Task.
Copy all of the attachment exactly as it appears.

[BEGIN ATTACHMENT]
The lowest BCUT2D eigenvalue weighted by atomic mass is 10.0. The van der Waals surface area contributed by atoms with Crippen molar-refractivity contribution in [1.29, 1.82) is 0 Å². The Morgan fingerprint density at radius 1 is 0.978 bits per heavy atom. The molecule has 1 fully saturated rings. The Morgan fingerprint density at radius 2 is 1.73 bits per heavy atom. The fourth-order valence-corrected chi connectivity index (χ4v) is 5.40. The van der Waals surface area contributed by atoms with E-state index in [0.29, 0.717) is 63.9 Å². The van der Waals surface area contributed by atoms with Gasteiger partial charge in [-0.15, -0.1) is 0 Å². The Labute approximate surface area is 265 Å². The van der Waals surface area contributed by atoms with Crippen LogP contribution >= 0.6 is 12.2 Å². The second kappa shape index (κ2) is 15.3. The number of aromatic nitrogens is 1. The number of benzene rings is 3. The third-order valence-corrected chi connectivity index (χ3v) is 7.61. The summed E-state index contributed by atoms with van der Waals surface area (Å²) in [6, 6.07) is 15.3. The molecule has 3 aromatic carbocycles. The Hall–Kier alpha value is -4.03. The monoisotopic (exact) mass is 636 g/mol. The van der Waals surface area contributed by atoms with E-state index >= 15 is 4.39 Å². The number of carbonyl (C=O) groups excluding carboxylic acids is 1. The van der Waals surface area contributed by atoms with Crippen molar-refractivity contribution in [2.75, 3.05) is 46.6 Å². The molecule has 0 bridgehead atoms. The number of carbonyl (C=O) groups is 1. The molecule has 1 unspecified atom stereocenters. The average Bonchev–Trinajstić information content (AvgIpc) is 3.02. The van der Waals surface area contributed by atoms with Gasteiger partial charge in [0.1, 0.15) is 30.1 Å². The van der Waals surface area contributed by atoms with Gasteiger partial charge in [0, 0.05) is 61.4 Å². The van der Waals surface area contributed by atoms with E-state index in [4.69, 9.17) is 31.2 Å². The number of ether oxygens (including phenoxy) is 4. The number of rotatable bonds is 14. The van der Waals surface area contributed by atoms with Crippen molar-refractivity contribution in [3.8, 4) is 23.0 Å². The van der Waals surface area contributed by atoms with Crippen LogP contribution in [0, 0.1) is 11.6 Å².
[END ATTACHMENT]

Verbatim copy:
The lowest BCUT2D eigenvalue weighted by atomic mass is 10.0. The van der Waals surface area contributed by atoms with Crippen molar-refractivity contribution in [1.29, 1.82) is 0 Å². The Morgan fingerprint density at radius 1 is 0.978 bits per heavy atom. The molecule has 1 fully saturated rings. The Morgan fingerprint density at radius 2 is 1.73 bits per heavy atom. The fourth-order valence-corrected chi connectivity index (χ4v) is 5.40. The van der Waals surface area contributed by atoms with E-state index in [0.29, 0.717) is 63.9 Å². The van der Waals surface area contributed by atoms with Gasteiger partial charge in [-0.15, -0.1) is 0 Å². The Labute approximate surface area is 265 Å². The van der Waals surface area contributed by atoms with Crippen LogP contribution >= 0.6 is 12.2 Å². The second kappa shape index (κ2) is 15.3. The number of aromatic nitrogens is 1. The number of benzene rings is 3. The third-order valence-corrected chi connectivity index (χ3v) is 7.61. The summed E-state index contributed by atoms with van der Waals surface area (Å²) in [6, 6.07) is 15.3. The molecule has 3 aromatic carbocycles. The Hall–Kier alpha value is -4.03. The monoisotopic (exact) mass is 636 g/mol. The van der Waals surface area contributed by atoms with E-state index >= 15 is 4.39 Å². The number of carbonyl (C=O) groups excluding carboxylic acids is 1. The van der Waals surface area contributed by atoms with Crippen molar-refractivity contribution in [2.75, 3.05) is 46.6 Å². The molecule has 0 bridgehead atoms. The number of carbonyl (C=O) groups is 1. The molecule has 1 unspecified atom stereocenters. The average Bonchev–Trinajstić information content (AvgIpc) is 3.02. The van der Waals surface area contributed by atoms with Gasteiger partial charge in [0.1, 0.15) is 30.1 Å². The van der Waals surface area contributed by atoms with Gasteiger partial charge in [0, 0.05) is 61.4 Å². The van der Waals surface area contributed by atoms with E-state index in [4.69, 9.17) is 31.2 Å². The number of ether oxygens (including phenoxy) is 4. The number of rotatable bonds is 14. The van der Waals surface area contributed by atoms with Crippen molar-refractivity contribution in [3.8, 4) is 23.0 Å². The van der Waals surface area contributed by atoms with Crippen LogP contribution in [0, 0.1) is 11.6 Å².